The Coffs Coast is a place of epic natural beauty, but look a little closer and you’ll discover a rich tapestry of art, history and culture.
Australia’s major cities might be known as culture capitals, but there’s an incredible legacy of creativity and storytelling in this coastal paradise. It’s everywhere if you know where to look – tucked behind the sparkling sand dunes, in hinterland villages, and hidden down lane-ways so artistically graffitied they could make Melbourne weep.
Nestled in the heart of the city is a contemporary cultural hub – the newly opened Yarrila Place. Named after a Gumbaynggirr word meaning “illuminate, brighten, light up or illustrate”, this state-of-the-art building is home to the Yarrila Arts and Museum (YAM), a dynamic three-level library, City services and plentiful community and creative spaces.
Yarrila Place was designed by homegrown lead architect Matthew Blair and the team at BVN Architecture, weaving together bold shapes and colours that are reminiscent of the many cultural threads that make up this vibrant community. Built around a 150-year-old weeping fig, it is a welcoming and accessible space that celebrates knowledge, arts, heritage, community and creativity.
The building’s signature artwork, let them feel the light is by accomplished Australian artist Emma Coulter. The steel and glass sculpture leaps up walls, illuminating the central atrium with colour, light and energy.
Yarrila’s Arts and Museum, YAM, boasts five exhibition spaces hosting national and local touring exhibitions such as the Archibald Prize and STILL: National Still Life Award. It’s home to a permanent display, Yaamanga Around Here, which explores the history and identity of the Coffs Coast through themes of place, community and belonging, with Gumbaynggirr culture at its heart.
Complete your YAM visit with a journey across Country, following the Gumbaynggirr Art Trail throughout the building – six exceptional artworks that represent each of the six clan groups on Gumbaynggirr country.
Be immersed in rich cultural heritage
Dig into Coffs Harbour’s origins with a visit to the South Solitary Island Lighthouse Optic, the most valuable and unique object in YAM’s collection. From 1880 to 1975, the optic shone in New South Wales’ most isolated lighthouse on rocky South Solitary Island, 18 kilometres offshore. A beacon of safety for sailors, it was replaced by an electric light in 1975. This change ended the legacy of lighthouse keeping on the island, and after years of careful storage, the optic has been given a new home in the Jetty Foreshore Precinct where it belongs – in sight of the ocean.
For theatre steeped in history, you can’t miss the Jetty Memorial Theatre. The heritage-listed space has lived many lives – it started in 1928 as a public hall and memorial for World War I soldiers, was a cinema from the 1930s to the 70s, and now, after extensive renovation, shines as a 250-seat contemporary theatre venue. You’ll find local and international theatrical productions and musicians, regular movie screenings, rousing musical theatre and more.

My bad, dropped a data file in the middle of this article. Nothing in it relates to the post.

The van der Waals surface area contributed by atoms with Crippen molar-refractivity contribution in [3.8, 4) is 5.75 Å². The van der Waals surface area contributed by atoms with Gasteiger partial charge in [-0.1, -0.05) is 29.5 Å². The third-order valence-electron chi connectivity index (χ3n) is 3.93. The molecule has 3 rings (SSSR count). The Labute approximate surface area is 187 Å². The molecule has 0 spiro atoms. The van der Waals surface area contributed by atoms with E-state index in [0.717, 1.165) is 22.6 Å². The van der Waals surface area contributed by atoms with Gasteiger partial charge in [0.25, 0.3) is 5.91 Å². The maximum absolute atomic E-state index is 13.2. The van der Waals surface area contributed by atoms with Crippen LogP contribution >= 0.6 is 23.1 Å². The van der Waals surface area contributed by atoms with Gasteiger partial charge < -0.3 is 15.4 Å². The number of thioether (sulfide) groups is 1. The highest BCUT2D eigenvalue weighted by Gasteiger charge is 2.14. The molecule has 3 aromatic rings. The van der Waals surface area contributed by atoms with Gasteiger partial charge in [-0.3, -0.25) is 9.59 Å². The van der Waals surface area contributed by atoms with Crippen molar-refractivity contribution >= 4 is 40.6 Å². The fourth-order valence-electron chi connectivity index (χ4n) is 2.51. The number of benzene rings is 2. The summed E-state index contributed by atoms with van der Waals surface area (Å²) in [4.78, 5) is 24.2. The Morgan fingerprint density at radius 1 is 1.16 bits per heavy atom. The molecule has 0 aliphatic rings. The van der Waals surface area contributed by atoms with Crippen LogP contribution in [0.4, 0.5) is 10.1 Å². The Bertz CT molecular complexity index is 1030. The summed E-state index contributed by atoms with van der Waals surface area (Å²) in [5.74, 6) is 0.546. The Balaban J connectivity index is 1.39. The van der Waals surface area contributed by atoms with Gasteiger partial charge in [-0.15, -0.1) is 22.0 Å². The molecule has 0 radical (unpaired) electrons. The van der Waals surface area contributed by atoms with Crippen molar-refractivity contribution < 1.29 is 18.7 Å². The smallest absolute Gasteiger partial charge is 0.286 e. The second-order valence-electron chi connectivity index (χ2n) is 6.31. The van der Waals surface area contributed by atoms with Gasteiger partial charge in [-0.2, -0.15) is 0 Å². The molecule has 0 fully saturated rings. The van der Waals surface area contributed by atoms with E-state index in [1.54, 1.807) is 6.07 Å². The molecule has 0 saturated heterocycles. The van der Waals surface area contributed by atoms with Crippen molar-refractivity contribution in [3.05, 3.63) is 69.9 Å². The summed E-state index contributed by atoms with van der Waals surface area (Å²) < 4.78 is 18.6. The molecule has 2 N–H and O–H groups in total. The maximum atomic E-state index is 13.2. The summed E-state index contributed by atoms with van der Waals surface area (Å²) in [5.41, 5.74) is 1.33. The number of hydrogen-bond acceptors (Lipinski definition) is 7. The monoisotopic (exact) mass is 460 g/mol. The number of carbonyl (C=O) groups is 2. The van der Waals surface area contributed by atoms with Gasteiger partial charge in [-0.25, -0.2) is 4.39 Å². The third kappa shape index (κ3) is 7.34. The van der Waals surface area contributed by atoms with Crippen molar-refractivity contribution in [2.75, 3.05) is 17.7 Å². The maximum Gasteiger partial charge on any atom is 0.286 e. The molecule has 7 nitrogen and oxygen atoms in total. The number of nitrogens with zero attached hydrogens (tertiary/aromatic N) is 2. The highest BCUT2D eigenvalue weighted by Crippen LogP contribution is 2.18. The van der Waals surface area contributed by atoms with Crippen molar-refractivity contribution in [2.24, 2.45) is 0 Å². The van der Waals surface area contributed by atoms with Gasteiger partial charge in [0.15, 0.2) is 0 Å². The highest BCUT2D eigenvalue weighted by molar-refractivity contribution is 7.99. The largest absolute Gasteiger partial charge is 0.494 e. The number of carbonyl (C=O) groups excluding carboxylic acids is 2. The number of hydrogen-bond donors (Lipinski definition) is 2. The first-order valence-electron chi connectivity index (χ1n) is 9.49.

If you’re interested in delving deeper into Indigenous culture, the Yarrawarra Aboriginal Cultural Centre in Red Rock is home to the Wadjar Art Gallery, showing traditional and contemporary art from regional First Nation artists, as well as a Bush Tucker Cafe and a range of cultural activities. Their Jalumbo Cultural Heritage Keeping Place displays cultural artefacts from over 6,000 years of Gumbaynggirr life on the Mid-North Coast.
Each month the Giingan Gumbaynggirr Cultural Experience celebrates local Aboriginal people, language and culture. The experience takes place at an important cultural site of the Gumbaynggirr people, the stunning location of “Niigi Niigi” (Sealy Lookout) within the Orara East State Forest. Guests bask in the ambience of 360-degree views and immerse in the culture through stories, songs, language and bush foods.
And don’t forget the Sikh Heritage Museum in Woolgoolga – a visually rich space devoted to showcasing and preserving the traditional and religious life of the Sikh people in Australia and beyond. The Sikh people have long been part of Coffs Coast’s history, with Woolgoolga home to the largest regional Sikh/Punjabi population in Australia.
Marvel at exceptional art
Long have artists been drawn to the Coffs Coast’s unique landscape – marvelling in the magic where the mountains meet the sea. This attraction means art aficionados can take their pick from numerous local galleries. From the National Cartoon Gallery housed in an underground WWII bunker to the bright and bold Jeffrey Baker Art studio and gallery perched amongst the boats on the marina. You can head north or south to the region’s beautiful seaside villages to find the Sawtell Art Gallery or the Woolgoolga Art Gallery… both showcasing local talent.
Or, for something different, discover Coffs’ street art with Bite Food & Art Tours. It’s an exploration of the city centre, from laneways to YAM and the unique 2D Coffee House, handpainted by a local tattoo artist.
And if you’re after a holiday souvenir with meaning, there’s regularly changing art and craftwork from local makers, growers and artisans for sale at Kaleidoscope, a one-of-a-kind retail store in Coffs City Centre. You’ll be delighted by the selection of unique, handmade pieces… take a little bit of the Coffs Coast home with you!
Story by Julia Greacen